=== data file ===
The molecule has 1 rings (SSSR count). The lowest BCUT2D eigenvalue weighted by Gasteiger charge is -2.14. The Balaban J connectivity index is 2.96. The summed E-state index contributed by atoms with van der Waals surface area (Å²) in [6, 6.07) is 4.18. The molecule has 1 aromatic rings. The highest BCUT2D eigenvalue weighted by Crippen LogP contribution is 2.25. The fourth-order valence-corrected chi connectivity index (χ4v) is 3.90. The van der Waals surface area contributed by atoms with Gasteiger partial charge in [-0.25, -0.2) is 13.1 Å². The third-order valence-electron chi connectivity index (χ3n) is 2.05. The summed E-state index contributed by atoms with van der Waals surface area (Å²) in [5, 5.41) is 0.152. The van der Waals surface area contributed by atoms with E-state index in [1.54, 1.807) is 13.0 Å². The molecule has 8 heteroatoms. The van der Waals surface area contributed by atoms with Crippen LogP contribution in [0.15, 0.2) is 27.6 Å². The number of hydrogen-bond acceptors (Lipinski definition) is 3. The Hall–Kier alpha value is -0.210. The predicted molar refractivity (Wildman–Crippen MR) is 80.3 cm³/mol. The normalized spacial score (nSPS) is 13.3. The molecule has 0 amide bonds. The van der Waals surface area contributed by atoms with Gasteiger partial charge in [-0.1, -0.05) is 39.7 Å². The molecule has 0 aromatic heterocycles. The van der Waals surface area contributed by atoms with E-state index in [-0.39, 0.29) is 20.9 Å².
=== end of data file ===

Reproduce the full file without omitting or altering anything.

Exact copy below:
The molecule has 1 rings (SSSR count). The lowest BCUT2D eigenvalue weighted by Gasteiger charge is -2.14. The Balaban J connectivity index is 2.96. The summed E-state index contributed by atoms with van der Waals surface area (Å²) in [6, 6.07) is 4.18. The molecule has 1 aromatic rings. The highest BCUT2D eigenvalue weighted by Crippen LogP contribution is 2.25. The fourth-order valence-corrected chi connectivity index (χ4v) is 3.90. The van der Waals surface area contributed by atoms with Gasteiger partial charge in [-0.25, -0.2) is 13.1 Å². The third-order valence-electron chi connectivity index (χ3n) is 2.05. The summed E-state index contributed by atoms with van der Waals surface area (Å²) in [5, 5.41) is 0.152. The van der Waals surface area contributed by atoms with E-state index in [1.54, 1.807) is 13.0 Å². The molecule has 8 heteroatoms. The van der Waals surface area contributed by atoms with Crippen LogP contribution in [0.15, 0.2) is 27.6 Å². The number of hydrogen-bond acceptors (Lipinski definition) is 3. The Hall–Kier alpha value is -0.210. The predicted molar refractivity (Wildman–Crippen MR) is 80.3 cm³/mol. The normalized spacial score (nSPS) is 13.3. The molecule has 0 amide bonds. The van der Waals surface area contributed by atoms with Gasteiger partial charge in [-0.1, -0.05) is 39.7 Å². The molecule has 0 aromatic heterocycles. The van der Waals surface area contributed by atoms with E-state index in [-0.39, 0.29) is 20.9 Å².